This paper presents the simulation results obtained from a physically based surface-subsurface hydrological model in a 5730 km2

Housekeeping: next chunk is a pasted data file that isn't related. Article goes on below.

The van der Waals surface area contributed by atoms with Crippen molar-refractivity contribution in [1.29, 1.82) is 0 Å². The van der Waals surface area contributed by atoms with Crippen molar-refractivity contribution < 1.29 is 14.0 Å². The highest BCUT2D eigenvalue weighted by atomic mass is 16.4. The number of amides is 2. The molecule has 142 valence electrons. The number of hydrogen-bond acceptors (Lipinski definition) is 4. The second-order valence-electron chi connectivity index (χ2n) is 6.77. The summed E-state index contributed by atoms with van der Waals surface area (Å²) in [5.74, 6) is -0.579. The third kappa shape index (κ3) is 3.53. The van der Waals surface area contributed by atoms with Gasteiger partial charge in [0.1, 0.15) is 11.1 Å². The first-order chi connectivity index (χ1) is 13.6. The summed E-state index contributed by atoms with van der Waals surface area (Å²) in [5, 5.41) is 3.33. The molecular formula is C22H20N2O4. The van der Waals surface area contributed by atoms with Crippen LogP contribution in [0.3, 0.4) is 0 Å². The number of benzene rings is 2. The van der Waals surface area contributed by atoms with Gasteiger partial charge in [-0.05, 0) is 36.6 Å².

watershed and the runoff response of the physically based hydrological models for three methods used to generate the spatial precipitation distribution: Thiessen polygons (TP), Co-Kriging (CK) interpolation and simulated annealing (SA). The HydroGeoSphere model is employed to simulate the rainfall-runoff process in two watersheds. For a large precipitation event, the simulated patterns using SA appear to be more realistic than those using the TP and CK method. In a large-scale watershed, the results demonstrate that when HydroGeoSphere is forced by TP precipitation data, it fails to reproduce the timing, intensity, or peak streamflow values. On the other hand, when HydroGeoSphere is forced by CK and SA data, the results are consistent with the measured streamflows. In a medium-scale watershed, the HydroGeoSphere results show a similar response compared to the measured streamflow values when driven by all three methods used to estimate the precipitation, although the SA case is slightly better than the other cases. The analytical results could provide a valuable counterpart to existing climate-based drought indices by comparing multiple interpolation methods in simulating land surface runoff.
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